Photo taken on July 7, 2020 shows a poster outside the Duke of York's Theater wrapped with pink tapes in London, Britain. (Photo by Tim Ireland/Xinhua)

UK theater industry faces bleak future despite government support

Nuffield Southampton Theatres (NST), an institution that comprises two venues in Southampton, is set to permanently close. The theater, which has run for over 50 years, announced that it went into administration in May after it suffered a severe drop in ticket sales amid the coronavirus pandemic.

Even though the British government announced an emergency support package to help protect the future of theaters, a number of venues like NST have still had to close.

Philippa Childs, head of Bectu, the union for creative ambition representing over 40,000 staff in the media and entertainment industries, said the horizon is not looking good. Due to social distancing measures and uncertainty, many theater companies say they cannot see themselves reopen before 2021.

LACK OF ROADMAP

“The theater industry is in a pretty parlous state; theaters were told to close down back in March. Since that time, they’ve been dark pretty much,” Childs told Xinhua in an exclusive interview.

“Some theaters have already started to cancel pantomimes, which is a money spinner for theaters — they rely on the money from pantomimes in order to survive throughout the year,” said Childs.

“Generally, theaters don’t have huge reserves, so this period of having absolutely no income has been quite devastating for them. We’ve seen some go into liquidation and we’ve seen a lot in the last couple of weeks starting to talk about redundancies,” she said.

Part of the industry’s frustration is that the government has not issued a roadmap out of the crisis with clear dates for theaters to work towards.

The concern is not just on the finances of the industry, but also on how it can continue in a post-lockdown world with social-distancing measures.

“If you know lots of British theaters, the buildings are old, the entrances are very narrow, the toilets are very small, the seats very squashed together. So the idea of even one-meter-plus, and people being able to go back to the theater at one-meter-plus is not financially viable and actually, I wonder, how enthusiastic people would be under those circumstances anyway. It’s a pretty bleak picture for UK theater at the moment,” said Childs.

A woman wearing a face mask walks past a poster of Les Miserables at the Sondheim Theater in London, Britain, July 7, 2020. (Photo by Tim Ireland/Xinhua)

REOPEN DILEMMA

On July 4, the government announced that theaters could reopen, but could not stage live performances. As the key selling point of any theater is that of its live performances, many within the industry were left scratching their heads on how to continue to operate under the guidance.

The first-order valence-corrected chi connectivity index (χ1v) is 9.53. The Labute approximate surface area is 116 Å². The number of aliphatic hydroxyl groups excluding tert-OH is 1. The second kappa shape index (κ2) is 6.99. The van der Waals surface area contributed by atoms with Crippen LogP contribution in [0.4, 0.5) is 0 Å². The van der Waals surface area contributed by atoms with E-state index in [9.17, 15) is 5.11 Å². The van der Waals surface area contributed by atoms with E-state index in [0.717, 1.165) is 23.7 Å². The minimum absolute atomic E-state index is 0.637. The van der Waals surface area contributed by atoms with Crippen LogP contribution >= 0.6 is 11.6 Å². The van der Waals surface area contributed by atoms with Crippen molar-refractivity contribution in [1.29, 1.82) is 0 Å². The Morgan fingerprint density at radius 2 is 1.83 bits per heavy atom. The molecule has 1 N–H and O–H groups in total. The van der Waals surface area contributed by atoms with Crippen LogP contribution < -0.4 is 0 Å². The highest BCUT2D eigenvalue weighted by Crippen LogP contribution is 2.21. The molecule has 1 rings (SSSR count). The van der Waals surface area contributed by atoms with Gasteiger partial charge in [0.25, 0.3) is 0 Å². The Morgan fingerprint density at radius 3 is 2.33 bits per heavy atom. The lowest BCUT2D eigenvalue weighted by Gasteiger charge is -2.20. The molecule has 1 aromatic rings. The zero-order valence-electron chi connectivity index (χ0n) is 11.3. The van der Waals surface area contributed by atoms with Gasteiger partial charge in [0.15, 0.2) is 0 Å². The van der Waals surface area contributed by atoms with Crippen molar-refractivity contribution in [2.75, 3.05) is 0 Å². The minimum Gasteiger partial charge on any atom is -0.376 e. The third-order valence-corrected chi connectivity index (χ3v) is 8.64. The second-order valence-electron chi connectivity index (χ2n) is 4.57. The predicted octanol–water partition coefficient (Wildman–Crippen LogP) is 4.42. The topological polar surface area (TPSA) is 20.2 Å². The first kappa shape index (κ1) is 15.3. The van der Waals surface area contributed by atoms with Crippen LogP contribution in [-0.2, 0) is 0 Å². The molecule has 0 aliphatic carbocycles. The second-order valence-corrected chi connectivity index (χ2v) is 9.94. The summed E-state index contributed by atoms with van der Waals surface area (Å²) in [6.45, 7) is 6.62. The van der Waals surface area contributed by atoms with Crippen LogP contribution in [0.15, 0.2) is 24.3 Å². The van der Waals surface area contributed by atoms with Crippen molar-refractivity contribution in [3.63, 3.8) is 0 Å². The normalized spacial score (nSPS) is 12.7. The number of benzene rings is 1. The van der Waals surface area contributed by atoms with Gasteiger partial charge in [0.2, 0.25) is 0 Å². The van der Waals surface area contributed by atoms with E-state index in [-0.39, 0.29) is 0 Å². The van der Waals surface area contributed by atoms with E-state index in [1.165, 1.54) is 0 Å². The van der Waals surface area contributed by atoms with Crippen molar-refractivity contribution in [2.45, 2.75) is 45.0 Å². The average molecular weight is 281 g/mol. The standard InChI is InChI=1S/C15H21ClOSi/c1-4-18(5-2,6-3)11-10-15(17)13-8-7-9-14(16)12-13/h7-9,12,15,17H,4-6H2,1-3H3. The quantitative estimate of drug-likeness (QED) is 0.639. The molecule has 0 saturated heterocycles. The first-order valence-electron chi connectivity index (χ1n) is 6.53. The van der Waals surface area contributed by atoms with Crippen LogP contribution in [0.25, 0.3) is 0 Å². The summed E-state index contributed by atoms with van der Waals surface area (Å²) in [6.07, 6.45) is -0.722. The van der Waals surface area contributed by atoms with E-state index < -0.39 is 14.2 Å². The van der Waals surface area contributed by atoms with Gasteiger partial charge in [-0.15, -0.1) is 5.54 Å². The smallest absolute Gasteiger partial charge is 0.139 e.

A number of major British theaters quickly looked to use technology in order to keep their services open.

“Theaters are all about live performances, so those that have the facilities and the abilities to do so are putting on some performances that can be streamed,” Childs said.

The Royal Opera House and the National Theatre were quick to offer such services, but smaller theaters were not and are still not in a position to do that.

“I think the frustration is that people want to have a date to work towards, they want to have some protocols that they can work around. So they can look at their buildings and think about, when the time comes, they can get back into the building and put on a show and that they’ve got everything in place to be able to do that,” she said.

Many are concerned that a continuation of restrictions could mean that the industry is set to lose more revenue.

LIFELINE PACKAGE

The British government recently announced a new 1.57-billion-pound (1.98-billion-U.S. dollar) emergency support package to help protect the future of theaters, galleries and museums in England.

This was well received by many in the theater industry, who saw it as a lifeline to keep the arts sector afloat.

The support fund for cultural organizations is made up of 880 million pounds (1,113 million dollars) in grants and 270 million pounds (341 million dollars) of repayable loans.

Childs was quick to release a statement on the emergency package, praising the government for offering their support to the sector but warning that it was too late for some small theaters and rapid action was needed to “stem the tide of redundancies and closures that are emerging in the sector.”

“We will now be scrutinizing the details of this package to make sure it lives up to the real needs of our sector,” she said.

“The terms of these grants and loans must recognize that there is still a long journey to recovery for theaters and live events and this package is the first cautious step towards reviving the sector,” she added.